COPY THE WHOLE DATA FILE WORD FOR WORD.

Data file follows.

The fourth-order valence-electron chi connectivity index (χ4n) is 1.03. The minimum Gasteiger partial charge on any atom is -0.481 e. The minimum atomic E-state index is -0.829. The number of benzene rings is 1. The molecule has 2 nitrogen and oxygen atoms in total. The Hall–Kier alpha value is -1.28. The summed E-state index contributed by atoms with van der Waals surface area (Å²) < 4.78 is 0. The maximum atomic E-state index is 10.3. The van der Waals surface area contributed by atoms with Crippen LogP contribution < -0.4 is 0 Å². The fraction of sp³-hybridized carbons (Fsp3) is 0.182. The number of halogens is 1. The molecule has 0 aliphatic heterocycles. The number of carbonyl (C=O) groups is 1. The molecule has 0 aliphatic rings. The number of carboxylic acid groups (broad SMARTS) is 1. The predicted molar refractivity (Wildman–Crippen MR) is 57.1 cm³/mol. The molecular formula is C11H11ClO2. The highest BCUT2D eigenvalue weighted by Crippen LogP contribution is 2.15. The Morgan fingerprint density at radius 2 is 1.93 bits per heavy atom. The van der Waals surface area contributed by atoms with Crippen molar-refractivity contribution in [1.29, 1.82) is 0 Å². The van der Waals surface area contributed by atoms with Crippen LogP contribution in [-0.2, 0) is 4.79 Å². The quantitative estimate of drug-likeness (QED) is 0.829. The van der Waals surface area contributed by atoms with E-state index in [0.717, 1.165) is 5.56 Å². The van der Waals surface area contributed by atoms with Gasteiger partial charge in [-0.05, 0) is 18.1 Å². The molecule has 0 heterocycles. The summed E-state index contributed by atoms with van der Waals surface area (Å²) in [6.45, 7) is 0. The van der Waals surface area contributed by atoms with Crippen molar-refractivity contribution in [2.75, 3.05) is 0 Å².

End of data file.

The fourth-order valence-electron chi connectivity index (χ4n) is 1.03. The minimum Gasteiger partial charge on any atom is -0.481 e. The minimum atomic E-state index is -0.829. The number of benzene rings is 1. The molecule has 2 nitrogen and oxygen atoms in total. The Hall–Kier alpha value is -1.28. The summed E-state index contributed by atoms with van der Waals surface area (Å²) < 4.78 is 0. The maximum atomic E-state index is 10.3. The van der Waals surface area contributed by atoms with Crippen LogP contribution < -0.4 is 0 Å². The fraction of sp³-hybridized carbons (Fsp3) is 0.182. The number of halogens is 1. The molecule has 0 aliphatic heterocycles. The number of carbonyl (C=O) groups is 1. The molecule has 0 aliphatic rings. The number of carboxylic acid groups (broad SMARTS) is 1. The predicted molar refractivity (Wildman–Crippen MR) is 57.1 cm³/mol. The molecular formula is C11H11ClO2. The highest BCUT2D eigenvalue weighted by Crippen LogP contribution is 2.15. The Morgan fingerprint density at radius 2 is 1.93 bits per heavy atom. The van der Waals surface area contributed by atoms with Crippen molar-refractivity contribution in [1.29, 1.82) is 0 Å². The van der Waals surface area contributed by atoms with Crippen LogP contribution in [-0.2, 0) is 4.79 Å². The quantitative estimate of drug-likeness (QED) is 0.829. The van der Waals surface area contributed by atoms with E-state index in [0.717, 1.165) is 5.56 Å². The van der Waals surface area contributed by atoms with Gasteiger partial charge in [-0.05, 0) is 18.1 Å². The molecule has 0 heterocycles. The summed E-state index contributed by atoms with van der Waals surface area (Å²) in [6.45, 7) is 0. The van der Waals surface area contributed by atoms with Crippen molar-refractivity contribution in [2.75, 3.05) is 0 Å².